While Twitter and Facebook agreed to censor conservative news under the guise of fighting a "fake news" epidemic, tech executives have apparently been coordinating with anti-Trump protesters.
On February 10, behind closed doors in San Francisco, national organizers of the Women’s March on Washington met with Facebook COO Sheryl Sandberg and other tech executives to discuss the ongoing role of social media in organizing demonstrations over issues like reproductive rights, immigration and civil rights, which some fear could be under threat from Donald Trump’s presidency. At a separate meeting earlier in the day, organizers also met Twitter CEO Jack Dorsey.
“We’re here to ask, ‘how can tech be a part of the resistance?’” said Reshma Saujani, one of the march’s national organizers and CEO of the nonprofit Girls Who Code. “We came to talk about what role will they play as we make sure we’re standing up for undocumented immigrants, those affected by the Muslim ban, and other marginalized communities. We felt like we could find allies in the tech community, and we have.”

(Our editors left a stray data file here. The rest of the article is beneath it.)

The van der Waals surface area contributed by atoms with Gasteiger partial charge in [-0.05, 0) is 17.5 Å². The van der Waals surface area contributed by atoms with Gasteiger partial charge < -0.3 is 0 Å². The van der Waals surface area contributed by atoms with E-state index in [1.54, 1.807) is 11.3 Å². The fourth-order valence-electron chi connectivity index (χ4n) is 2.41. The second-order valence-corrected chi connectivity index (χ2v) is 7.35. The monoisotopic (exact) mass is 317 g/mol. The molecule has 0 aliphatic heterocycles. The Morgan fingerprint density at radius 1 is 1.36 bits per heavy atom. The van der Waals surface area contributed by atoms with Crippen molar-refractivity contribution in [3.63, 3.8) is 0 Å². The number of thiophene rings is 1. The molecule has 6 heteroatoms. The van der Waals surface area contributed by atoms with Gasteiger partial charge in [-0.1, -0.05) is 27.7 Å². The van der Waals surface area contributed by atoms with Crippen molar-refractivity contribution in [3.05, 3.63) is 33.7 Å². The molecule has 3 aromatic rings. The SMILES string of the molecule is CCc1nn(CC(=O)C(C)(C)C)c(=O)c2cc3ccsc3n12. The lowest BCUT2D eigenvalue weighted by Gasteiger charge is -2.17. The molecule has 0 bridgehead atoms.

Jenna Arnold, one of the march’s national organizers, said she was thankful that many social media platforms had “generously fast-tracked a lot of the things we needed.” Arnold said that Sandberg and Dorsey were also eager for feedback from the march organizers on how their platforms were helpful.
What exactly did Twitter and Facebook fast track?
Facebook and Twitter were among the corporations to join in the anti-American attack on President Trump's effort to keep us safe from Islamic terrorism. Twitter has already become extremely partisan even as it fails at actually being a successful business venture. Facebook is still trying to play both sides.
The left has redoubled its insistence on politicizing corporations, but considering how much of the dot com world is built on trying to achieve monopolies, they might want to consider what would happen if Trump were to go Teddy Roosevelt on them.